From the Shakespeare & Company bookstore in Paris I learned of a new scroll being created to commemmorate the original scroll used by Jack Kerouac when he wrote On the Road. Apparently I just made it under the deadline of Sept. 1. This was my submission.
When I was a reporter on the Denver Post in 1974 I went up to Boulder to interview Allen Ginsberg, who was staying that summer in connection with the Naropa Institute. I was already a fan of both Allen and Kerouac. We spent two hours in a deli talking. Two of the best hours of my life. Allen made conversation an art form. He was not just brilliant, not just creative. He was a creative talker. Kind, polite, a terribly decent human being. He described Kerouac as his "teacher." The two hours flew past in a shot. I went back to the office and wrote a story. Later it struck me that much of On the Road took place in Denver, and I wondered whether any of the characters from the novel were still around town. I called Allen. He lost track of no one. He immediately read me current phone numbers for four members of the old crew -- Bob Burford (Ray Rawlins), Beverly Burford (Babe Rawlins), Ed White (Tim Grey) and Justin Brierly (Denver D. Doll). I looked them all up and wrote a series about Kerouac in Denver. It struck me that all four of these people, like Allen, were fascinating, extremely intelligent people, just as Jack described them in On the Road. They never said the obvious thing but went three, four, or five thoughts beyond it. They were also gracious and cooperative. I was 31 at the time, not really a fully formed adult. From them I learned more about how people should try to conduct themselves. Later I would run into others who’d become characters in Jack’s books. I distinctly recall Herbert Huncke and Carolyn Cassady. At one point I recall attending a Kerouac conference in Boulder and driving Carolyn somewhere afterward, and I told her, “Carolyn, I can’t believe you’re in my front passenger seat. You don’t know what this means to me.” She just laughed. She wasn’t conceited, but she was totally self-confident. When she entered a room she expected to take it over with her presence, and she did.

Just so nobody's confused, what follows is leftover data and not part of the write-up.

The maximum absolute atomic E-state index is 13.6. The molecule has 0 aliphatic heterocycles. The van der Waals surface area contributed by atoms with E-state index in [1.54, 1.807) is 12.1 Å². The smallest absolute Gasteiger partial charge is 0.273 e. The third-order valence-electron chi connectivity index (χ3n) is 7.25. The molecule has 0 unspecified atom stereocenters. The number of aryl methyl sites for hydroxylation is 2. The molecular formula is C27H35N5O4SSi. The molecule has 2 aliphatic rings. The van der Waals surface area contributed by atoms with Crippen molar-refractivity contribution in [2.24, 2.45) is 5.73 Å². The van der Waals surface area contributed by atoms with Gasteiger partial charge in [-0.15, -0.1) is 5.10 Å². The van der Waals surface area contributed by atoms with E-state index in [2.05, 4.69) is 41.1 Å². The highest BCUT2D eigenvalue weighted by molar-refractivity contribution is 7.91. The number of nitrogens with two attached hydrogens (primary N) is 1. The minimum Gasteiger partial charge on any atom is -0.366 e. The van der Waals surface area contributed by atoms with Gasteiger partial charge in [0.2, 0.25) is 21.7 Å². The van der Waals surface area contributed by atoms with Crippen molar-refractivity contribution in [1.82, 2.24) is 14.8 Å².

I interviewed lots of famous people over the years. Most of them I barely remember. Allen was one of the two most impressive people I ever spoke with. The other was Marshall McLuhan. If McLuhan could write the way he talked he’d be even better-remembered, but he wrote in academic jargon. Allen’s conversation was another form of poetry. Many years later, after he had passed away, it struck me that if he were a Buddhist, and he was very much a Buddhist, it’s something I should look into more deeply. I did, and gradually I became a Buddhist myself -- a poor one, but a student nonetheless, and it’s been wonderfully helpful to me. A big change in my life. Now I at least know what to strive for. Before I was just dangling in space. So Allen, even after his death, was still a guidepost, still helping me.
Jack and Allen and the people around them were vitally significant individuals, very special. It wasn’t just coincidence that such brilliance and startling creativity emanated from them. How they all found one another I’ll never understand.
August 31, 2012
Ivan G. Goldman
Los Angeles, California
Causes Ivan Goldman Supports
American Heart Association
National Alliance on Mental Illness
Beit T'Shuvah Recovery Program